To call Marah a country band is akin to calling Pete Rose a baseball player. The description is accurate, but really limiting. In Marah's case, the country label seems appropriate on the surface, because the band utilizes banjo, pedal steel and harmonica, the traditional tools of bluegrass and country. That superficial labeling is ultimately made obsolete by Marah's sonic and generational cross-pollination.
From the opening strains of "Fever," with its Sgt. Pepper by way of the Replacements horn section, it's clear that Marah is going to confound any attempt to wrestle it into any comfortable pigeonhole. Their gospel roots suggest Lyle Lovett and Leon Russell ("Boat"), but their rock and roll heart swaggers and sways like vintage Bruce Springsteen ("Eventually Rock"). "Formula, Cola, Dollar Draft" interweaves the galloping alt.country of Wilco with the story craft of Steve Forbert, while "Firecracker" draws a straight line between Paul Westerberg and Steve Earle.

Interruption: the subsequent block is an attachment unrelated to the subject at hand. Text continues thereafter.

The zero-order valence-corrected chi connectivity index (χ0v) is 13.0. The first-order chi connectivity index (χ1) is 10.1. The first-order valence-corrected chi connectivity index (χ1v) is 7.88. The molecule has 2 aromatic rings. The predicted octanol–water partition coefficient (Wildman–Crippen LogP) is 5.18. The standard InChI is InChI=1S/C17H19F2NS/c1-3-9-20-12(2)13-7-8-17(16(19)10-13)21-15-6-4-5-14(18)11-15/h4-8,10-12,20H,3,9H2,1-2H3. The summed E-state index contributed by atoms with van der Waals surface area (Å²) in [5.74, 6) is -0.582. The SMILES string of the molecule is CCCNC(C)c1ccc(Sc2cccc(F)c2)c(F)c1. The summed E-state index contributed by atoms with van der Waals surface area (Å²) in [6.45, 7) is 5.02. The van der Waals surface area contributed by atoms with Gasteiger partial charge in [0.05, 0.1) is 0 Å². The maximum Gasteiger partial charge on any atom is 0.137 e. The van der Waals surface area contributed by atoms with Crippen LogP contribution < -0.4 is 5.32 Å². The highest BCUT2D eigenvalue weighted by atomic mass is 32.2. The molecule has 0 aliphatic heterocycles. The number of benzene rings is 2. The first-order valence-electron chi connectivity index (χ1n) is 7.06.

Any band that throws influences around like Marah is bound to leave a fewlisteners cold, if not just plain confused by the alternating currents. For the patient and open-minded, though, Marah holds a great many rewards that reveal themselves only after careful examination.